Dally Catania, recent high school graduate, stood alongside Kuhio Highway in a downpour Saturday morning alongside more than 500 other demonstrators, taking part in the March for Our Lives rally.
“I was really inspired by the students in Florida,” said Catania, a Puhi resident. “Young people’s lives are most important and I cry when I think about all those young kids who died.”
Her father Raymond stood next to her, holding a sign reading “Ban assault weapons.”
“The young people brought us out,” he said. “And it’s not about hunting or using guns. We’re not against hunters. It’s assault weapons killing people. It’s about protecting the kids.”
March For Our Lives was a nationwide demonstration, organized by the student survivors of the Florida school shooting Feb. 14.
Students from Majory Stoneman High School in Parkland, Florida, said the goal of the rally, which was organized in Washington, D.C., with sister rallies taking place in cities and towns around the globe, was to encourage Congress to pass gun legislation.
Specifically, the students want Congress to ban the sale of assault weapons, prohibit the sale of high-capacity magazines, and close the loophole in background check laws.
Down the line of Kauai demonstrators that carried signs that read “Books not bullets,” “Silence is violence,” “Protect people, not the NRA,” and “Schools not war zones,” two former teachers from Michigan stood up for a different angle on safe schools.
School safety is also about support, mental health and adequate facilities, according to Laurie and Bill Basset. They said they were spurred to action not only by a desire to pass stronger gun laws, but as a way to impress the importance of creating a healthy, balanced atmosphere where children can learn in safety — not only from guns, but with the support of an adequate number of counselors.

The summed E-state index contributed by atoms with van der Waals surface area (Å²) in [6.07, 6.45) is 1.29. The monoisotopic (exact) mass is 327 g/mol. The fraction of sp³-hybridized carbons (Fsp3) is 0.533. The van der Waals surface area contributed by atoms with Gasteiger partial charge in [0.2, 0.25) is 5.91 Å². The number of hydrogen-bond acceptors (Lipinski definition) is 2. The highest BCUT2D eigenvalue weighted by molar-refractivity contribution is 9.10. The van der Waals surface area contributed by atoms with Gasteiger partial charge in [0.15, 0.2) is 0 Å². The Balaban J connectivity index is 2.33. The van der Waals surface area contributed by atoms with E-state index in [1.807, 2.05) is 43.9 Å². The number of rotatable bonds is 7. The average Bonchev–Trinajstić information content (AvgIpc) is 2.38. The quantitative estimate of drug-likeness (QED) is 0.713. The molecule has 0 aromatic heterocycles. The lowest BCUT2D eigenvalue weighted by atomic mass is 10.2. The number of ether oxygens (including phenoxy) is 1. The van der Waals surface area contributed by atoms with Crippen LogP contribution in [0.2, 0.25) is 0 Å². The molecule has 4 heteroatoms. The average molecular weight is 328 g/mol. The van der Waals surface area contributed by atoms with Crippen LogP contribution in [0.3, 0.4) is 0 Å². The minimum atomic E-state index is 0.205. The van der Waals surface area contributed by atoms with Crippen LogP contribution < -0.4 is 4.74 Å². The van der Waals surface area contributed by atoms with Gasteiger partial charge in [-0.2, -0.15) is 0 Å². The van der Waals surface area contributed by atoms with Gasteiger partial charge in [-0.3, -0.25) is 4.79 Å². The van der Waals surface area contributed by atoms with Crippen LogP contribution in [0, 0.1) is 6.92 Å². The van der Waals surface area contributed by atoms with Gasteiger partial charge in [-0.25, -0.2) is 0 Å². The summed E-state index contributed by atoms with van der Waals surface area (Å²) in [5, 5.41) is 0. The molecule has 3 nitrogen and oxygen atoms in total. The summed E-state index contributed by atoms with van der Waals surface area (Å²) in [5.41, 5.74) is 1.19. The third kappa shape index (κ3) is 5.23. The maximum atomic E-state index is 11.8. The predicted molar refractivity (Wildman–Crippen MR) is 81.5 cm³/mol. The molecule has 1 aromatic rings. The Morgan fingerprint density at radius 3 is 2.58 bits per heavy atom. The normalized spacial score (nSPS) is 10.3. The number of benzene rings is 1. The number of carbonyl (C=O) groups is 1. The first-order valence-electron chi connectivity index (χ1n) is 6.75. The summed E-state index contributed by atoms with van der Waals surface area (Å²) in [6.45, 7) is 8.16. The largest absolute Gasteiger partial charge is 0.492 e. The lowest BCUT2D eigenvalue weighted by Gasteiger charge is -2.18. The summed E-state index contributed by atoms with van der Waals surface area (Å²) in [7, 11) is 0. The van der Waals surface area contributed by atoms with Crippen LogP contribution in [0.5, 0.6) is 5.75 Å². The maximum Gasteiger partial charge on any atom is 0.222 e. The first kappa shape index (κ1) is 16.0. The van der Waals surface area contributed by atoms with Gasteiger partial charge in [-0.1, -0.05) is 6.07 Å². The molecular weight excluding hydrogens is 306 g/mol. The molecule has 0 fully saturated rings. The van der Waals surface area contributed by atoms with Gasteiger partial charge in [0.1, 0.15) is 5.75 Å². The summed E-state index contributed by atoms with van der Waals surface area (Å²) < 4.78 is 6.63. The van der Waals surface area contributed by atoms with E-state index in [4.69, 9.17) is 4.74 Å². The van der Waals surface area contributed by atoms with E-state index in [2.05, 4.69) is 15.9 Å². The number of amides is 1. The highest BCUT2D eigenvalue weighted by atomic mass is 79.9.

“Mental health is a huge component,” said Laurie Bassett. “We’ve seen the kids in school and have a good idea of who could travel that path.”
The couple shared their views through signs that read “Arm teachers and our country with mental health resources” and “Support safe schools. More counselors. More security officers. More $ for improvements.”
“Getting people help and resources is more important than (banning) guns,” Bill Bassett said.
Sara Sloan and her mother, Jean Thompson, both from Lawai, demanded action from Congress on Saturday morning, in lieu of emotional support, with their sign that had the words “Thoughts” and “Prayers” crossed out and the word “Action” circled.
“I want to see assault weapons banned and see our schools and nation safe from gun violence,” Sloan said.
While at the rally, Thompson and Sloan met Sherri Watson, who helped organize the March For Our Lives in Durango, Colorado, before taking her week-long vacation on Kauai.
“I have 14-year old twins and an 18-year-old and my kids struggle with feeling unsafe at school,” Watson said. “It’s about the safety of our children.”
The Kilauea Neighborhood Association also organized an event Saturday morning, at the Christ Memorial Episcopal Church Parish Hall on Kolo Road. No information was available by press time of how many participated on the North Shore.
Approximately 800,000 people attended the Washington, D.C., march, with communities all around the United States and in places like Paris and London joining in the demonstration.
Passionate pleas and heartfelt speeches filled the nation. On Kauai, most who passed through the crowd gathered at the intersection leading to the Lihue Airport honked their horns in support.
“#Enough” was the sign that Catania held as the rain drenched the crowd on Saturday morning.
“Here on Kauai, we’re hunters and we use our guns,” she said, “but we need to ban assault weapons and keep our young people safe.”